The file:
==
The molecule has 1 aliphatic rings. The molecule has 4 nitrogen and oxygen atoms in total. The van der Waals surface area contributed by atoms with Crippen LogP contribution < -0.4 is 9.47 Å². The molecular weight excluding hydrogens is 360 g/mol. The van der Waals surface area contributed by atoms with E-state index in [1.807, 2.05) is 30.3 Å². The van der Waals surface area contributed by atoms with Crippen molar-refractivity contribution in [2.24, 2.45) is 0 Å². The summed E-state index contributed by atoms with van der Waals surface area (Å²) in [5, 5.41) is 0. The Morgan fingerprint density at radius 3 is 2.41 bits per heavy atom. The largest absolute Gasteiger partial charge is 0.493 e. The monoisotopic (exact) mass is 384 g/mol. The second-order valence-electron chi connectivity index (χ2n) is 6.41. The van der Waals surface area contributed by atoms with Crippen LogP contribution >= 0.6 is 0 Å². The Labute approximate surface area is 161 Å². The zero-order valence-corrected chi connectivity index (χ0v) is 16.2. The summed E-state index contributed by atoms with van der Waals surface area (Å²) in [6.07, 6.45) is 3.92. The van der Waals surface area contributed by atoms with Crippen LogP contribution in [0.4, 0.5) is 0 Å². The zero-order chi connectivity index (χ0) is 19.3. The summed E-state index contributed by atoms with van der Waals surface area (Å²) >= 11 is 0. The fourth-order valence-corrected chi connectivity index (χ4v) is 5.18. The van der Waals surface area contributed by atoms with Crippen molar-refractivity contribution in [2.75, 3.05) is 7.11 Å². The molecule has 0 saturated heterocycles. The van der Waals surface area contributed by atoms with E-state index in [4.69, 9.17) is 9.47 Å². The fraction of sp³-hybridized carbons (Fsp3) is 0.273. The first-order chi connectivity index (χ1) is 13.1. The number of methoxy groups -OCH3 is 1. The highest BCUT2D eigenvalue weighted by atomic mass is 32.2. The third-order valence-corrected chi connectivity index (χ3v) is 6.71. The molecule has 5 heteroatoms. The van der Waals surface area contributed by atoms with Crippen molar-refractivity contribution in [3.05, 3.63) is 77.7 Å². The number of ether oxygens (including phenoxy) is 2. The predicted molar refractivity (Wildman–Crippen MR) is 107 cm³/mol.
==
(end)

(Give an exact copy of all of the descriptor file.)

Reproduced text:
The molecule has 1 aliphatic rings. The molecule has 4 nitrogen and oxygen atoms in total. The van der Waals surface area contributed by atoms with Crippen LogP contribution < -0.4 is 9.47 Å². The molecular weight excluding hydrogens is 360 g/mol. The van der Waals surface area contributed by atoms with E-state index in [1.807, 2.05) is 30.3 Å². The van der Waals surface area contributed by atoms with Crippen molar-refractivity contribution in [2.24, 2.45) is 0 Å². The summed E-state index contributed by atoms with van der Waals surface area (Å²) in [5, 5.41) is 0. The Morgan fingerprint density at radius 3 is 2.41 bits per heavy atom. The largest absolute Gasteiger partial charge is 0.493 e. The monoisotopic (exact) mass is 384 g/mol. The second-order valence-electron chi connectivity index (χ2n) is 6.41. The van der Waals surface area contributed by atoms with Crippen LogP contribution >= 0.6 is 0 Å². The Labute approximate surface area is 161 Å². The zero-order valence-corrected chi connectivity index (χ0v) is 16.2. The summed E-state index contributed by atoms with van der Waals surface area (Å²) in [6.07, 6.45) is 3.92. The van der Waals surface area contributed by atoms with Crippen LogP contribution in [0.4, 0.5) is 0 Å². The zero-order chi connectivity index (χ0) is 19.3. The summed E-state index contributed by atoms with van der Waals surface area (Å²) >= 11 is 0. The fourth-order valence-corrected chi connectivity index (χ4v) is 5.18. The van der Waals surface area contributed by atoms with Crippen molar-refractivity contribution in [2.75, 3.05) is 7.11 Å². The molecule has 0 saturated heterocycles. The van der Waals surface area contributed by atoms with E-state index in [4.69, 9.17) is 9.47 Å². The fraction of sp³-hybridized carbons (Fsp3) is 0.273. The first-order chi connectivity index (χ1) is 13.1. The number of methoxy groups -OCH3 is 1. The highest BCUT2D eigenvalue weighted by atomic mass is 32.2. The third-order valence-corrected chi connectivity index (χ3v) is 6.71. The molecule has 5 heteroatoms. The van der Waals surface area contributed by atoms with Crippen molar-refractivity contribution in [3.05, 3.63) is 77.7 Å². The number of ether oxygens (including phenoxy) is 2. The predicted molar refractivity (Wildman–Crippen MR) is 107 cm³/mol.